Professor Crawford has been the Director of the Institute of Brain Chemistry and Human Nutrition since 1990. Having worked in the East-end of London on maternal nutrition and health with Newham, the Homerton and Queen Elizabeth Hospital for Children, he is now at Reproductive Physiology at the Chelsea and Westminster Hospital Campus of Imperial College, London. His special interest lies is in the role that lipids and essential fatty acids play in interacting with the cellular signaling systems, i.e. the key interaction between nutrition affecting membrane lipids and gene expression.
He has published over 300 peer reviewed papers and 3 books. Amongst his several honours and prizes, he was elected by his peers to the Hall of Fame at the Royal Society of Medicine in 2010. He collaborates in research internationally and is much in demand as a lecturer worldwide.
From 1960-65 Professor Crawford was at the Makerere Medical School in Kampala, Uganda, during which time he studied the nutritional factors linked to endomyocardial fibrosis, which was common there. He also offered a nutritional explanation as to why the incidence of bladder cancer was different in different parts of East Africa. In 1963 he was one of the founders of the Medical College at Muhimbili Hospital in Dar-es-Salaam. He retained his research group at Makerere until 1972, when the position became impossible.
At the Nuffield Institute of Comparative Medicine (1965-89) Professor Crawford equipped and computerised his laboratory to engage in lipid nutrition and showed that deprivation of the essential fatty acids used for the brain’s structure and function resulted in loss of brain cell number in the third generation. In 1972 Crawford and Sinclair published the first description of the dependence of the brain on arachidonic and docosahexaenoic acids and drew attention to the evolutionary implications. Crawford also demonstrated clear evidence of maternal nutrition being a causative factor in low birthweight and complications or prematurity.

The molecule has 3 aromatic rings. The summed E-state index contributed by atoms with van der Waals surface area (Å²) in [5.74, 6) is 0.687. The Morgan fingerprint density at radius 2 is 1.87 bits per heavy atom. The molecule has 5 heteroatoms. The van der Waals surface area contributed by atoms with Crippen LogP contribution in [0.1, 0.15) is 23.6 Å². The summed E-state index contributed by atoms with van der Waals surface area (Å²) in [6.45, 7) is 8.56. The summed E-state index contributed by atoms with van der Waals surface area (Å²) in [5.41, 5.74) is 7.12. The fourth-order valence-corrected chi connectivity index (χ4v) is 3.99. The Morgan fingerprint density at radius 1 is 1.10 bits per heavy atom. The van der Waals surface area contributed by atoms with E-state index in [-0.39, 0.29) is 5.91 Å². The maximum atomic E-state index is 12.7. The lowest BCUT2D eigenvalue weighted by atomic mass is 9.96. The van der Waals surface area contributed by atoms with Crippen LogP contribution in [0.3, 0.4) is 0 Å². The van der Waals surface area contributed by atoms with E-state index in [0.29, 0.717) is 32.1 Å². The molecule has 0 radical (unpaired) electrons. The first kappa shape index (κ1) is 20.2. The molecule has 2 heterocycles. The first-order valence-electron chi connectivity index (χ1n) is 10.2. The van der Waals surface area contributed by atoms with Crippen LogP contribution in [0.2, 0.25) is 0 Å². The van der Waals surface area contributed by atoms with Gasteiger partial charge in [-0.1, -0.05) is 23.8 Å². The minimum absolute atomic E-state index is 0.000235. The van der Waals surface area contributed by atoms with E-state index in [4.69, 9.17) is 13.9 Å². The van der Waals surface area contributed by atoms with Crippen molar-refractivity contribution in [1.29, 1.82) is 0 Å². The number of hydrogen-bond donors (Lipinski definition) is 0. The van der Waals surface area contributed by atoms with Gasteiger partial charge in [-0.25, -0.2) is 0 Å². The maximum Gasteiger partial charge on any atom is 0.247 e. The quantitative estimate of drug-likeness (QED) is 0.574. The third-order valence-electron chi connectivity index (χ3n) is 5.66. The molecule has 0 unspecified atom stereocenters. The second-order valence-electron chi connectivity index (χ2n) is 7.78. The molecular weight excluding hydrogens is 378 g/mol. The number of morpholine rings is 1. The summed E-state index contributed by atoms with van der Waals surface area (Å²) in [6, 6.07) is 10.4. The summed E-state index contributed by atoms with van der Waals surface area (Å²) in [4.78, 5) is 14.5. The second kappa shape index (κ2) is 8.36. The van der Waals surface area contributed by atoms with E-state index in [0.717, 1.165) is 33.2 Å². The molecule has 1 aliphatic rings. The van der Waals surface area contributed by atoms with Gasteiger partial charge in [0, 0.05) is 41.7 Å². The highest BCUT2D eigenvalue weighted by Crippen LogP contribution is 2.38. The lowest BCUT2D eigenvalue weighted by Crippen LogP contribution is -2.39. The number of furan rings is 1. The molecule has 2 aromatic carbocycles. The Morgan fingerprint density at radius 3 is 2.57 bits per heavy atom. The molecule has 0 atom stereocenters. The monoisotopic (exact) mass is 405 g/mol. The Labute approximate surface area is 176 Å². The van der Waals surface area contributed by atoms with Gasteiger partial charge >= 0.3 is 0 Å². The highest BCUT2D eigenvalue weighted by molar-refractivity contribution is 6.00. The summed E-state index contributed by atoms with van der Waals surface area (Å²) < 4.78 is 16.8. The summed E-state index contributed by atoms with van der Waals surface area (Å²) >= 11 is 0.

Having reported evidence that the brain required arachidonic and docosahexaenoic acid specifically, for its growth, structure and function in 1972, his work has focused first on testing the evidence, the specificity and the requirement. Attention is now directed on establishing (i) the biological reason for the uniqueness of docosahexaenoic acid in neural signaling systems which stretched unchanged over the 500- 600 million years of evolution and (ii) the application of this knowledge to the prevention and treatment of neurodevelopmental disorders.
Professor Crawford has been awarded the Order of the Rising Sun, October 2015, Tokyo, Japan and the CHEVREUL medal in 2015 for his outstanding contribution to the identification of DHA as an important determinant in the evolution of the human brain and its fundamental role in brain growth and development. He was elected as Freeman of the City of London, 11th May 2017.
For more details of Michaels work, and his tireless campaign to improve mental health and wellbeing by improving nutrition of the mother, see The Mother and Child Foundation